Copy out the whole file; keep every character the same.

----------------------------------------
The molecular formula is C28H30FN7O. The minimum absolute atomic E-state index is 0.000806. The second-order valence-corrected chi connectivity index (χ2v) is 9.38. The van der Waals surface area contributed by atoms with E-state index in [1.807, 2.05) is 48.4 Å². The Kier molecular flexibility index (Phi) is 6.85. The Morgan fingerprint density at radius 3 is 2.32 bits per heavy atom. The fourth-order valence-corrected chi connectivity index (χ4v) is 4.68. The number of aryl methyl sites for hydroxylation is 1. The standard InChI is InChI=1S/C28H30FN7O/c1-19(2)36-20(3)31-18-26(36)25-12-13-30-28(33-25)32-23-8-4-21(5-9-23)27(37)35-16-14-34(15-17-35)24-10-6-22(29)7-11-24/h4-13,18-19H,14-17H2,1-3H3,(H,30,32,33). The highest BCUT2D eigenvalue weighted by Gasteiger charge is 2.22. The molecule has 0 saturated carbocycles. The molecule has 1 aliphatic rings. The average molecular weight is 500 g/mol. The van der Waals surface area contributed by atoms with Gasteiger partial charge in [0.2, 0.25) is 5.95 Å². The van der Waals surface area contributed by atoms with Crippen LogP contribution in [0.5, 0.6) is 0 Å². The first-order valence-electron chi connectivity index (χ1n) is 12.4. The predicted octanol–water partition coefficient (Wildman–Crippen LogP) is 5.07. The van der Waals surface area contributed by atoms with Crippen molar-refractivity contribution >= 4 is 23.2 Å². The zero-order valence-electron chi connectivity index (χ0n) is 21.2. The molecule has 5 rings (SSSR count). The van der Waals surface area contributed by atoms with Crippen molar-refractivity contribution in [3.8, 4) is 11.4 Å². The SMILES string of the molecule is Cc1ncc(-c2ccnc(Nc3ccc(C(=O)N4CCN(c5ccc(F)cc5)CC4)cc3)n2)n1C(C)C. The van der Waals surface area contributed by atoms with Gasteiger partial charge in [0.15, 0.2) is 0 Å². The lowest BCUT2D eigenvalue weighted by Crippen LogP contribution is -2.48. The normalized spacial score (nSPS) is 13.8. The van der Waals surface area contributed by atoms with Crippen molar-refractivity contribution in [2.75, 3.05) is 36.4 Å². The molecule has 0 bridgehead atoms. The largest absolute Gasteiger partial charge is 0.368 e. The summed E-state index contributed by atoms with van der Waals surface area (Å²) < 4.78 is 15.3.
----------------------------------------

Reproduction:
The molecular formula is C28H30FN7O. The minimum absolute atomic E-state index is 0.000806. The second-order valence-corrected chi connectivity index (χ2v) is 9.38. The van der Waals surface area contributed by atoms with E-state index in [1.807, 2.05) is 48.4 Å². The Kier molecular flexibility index (Phi) is 6.85. The Morgan fingerprint density at radius 3 is 2.32 bits per heavy atom. The fourth-order valence-corrected chi connectivity index (χ4v) is 4.68. The number of aryl methyl sites for hydroxylation is 1. The standard InChI is InChI=1S/C28H30FN7O/c1-19(2)36-20(3)31-18-26(36)25-12-13-30-28(33-25)32-23-8-4-21(5-9-23)27(37)35-16-14-34(15-17-35)24-10-6-22(29)7-11-24/h4-13,18-19H,14-17H2,1-3H3,(H,30,32,33). The highest BCUT2D eigenvalue weighted by Gasteiger charge is 2.22. The molecule has 0 saturated carbocycles. The molecule has 1 aliphatic rings. The average molecular weight is 500 g/mol. The van der Waals surface area contributed by atoms with Gasteiger partial charge in [0.2, 0.25) is 5.95 Å². The van der Waals surface area contributed by atoms with Crippen LogP contribution in [0.5, 0.6) is 0 Å². The first-order valence-electron chi connectivity index (χ1n) is 12.4. The predicted octanol–water partition coefficient (Wildman–Crippen LogP) is 5.07. The van der Waals surface area contributed by atoms with Crippen molar-refractivity contribution >= 4 is 23.2 Å². The zero-order valence-electron chi connectivity index (χ0n) is 21.2. The molecule has 5 rings (SSSR count). The van der Waals surface area contributed by atoms with Crippen molar-refractivity contribution in [3.8, 4) is 11.4 Å². The SMILES string of the molecule is Cc1ncc(-c2ccnc(Nc3ccc(C(=O)N4CCN(c5ccc(F)cc5)CC4)cc3)n2)n1C(C)C. The van der Waals surface area contributed by atoms with Gasteiger partial charge in [0.15, 0.2) is 0 Å². The lowest BCUT2D eigenvalue weighted by Crippen LogP contribution is -2.48. The normalized spacial score (nSPS) is 13.8. The van der Waals surface area contributed by atoms with Crippen molar-refractivity contribution in [2.75, 3.05) is 36.4 Å². The molecule has 0 bridgehead atoms. The largest absolute Gasteiger partial charge is 0.368 e. The summed E-state index contributed by atoms with van der Waals surface area (Å²) < 4.78 is 15.3.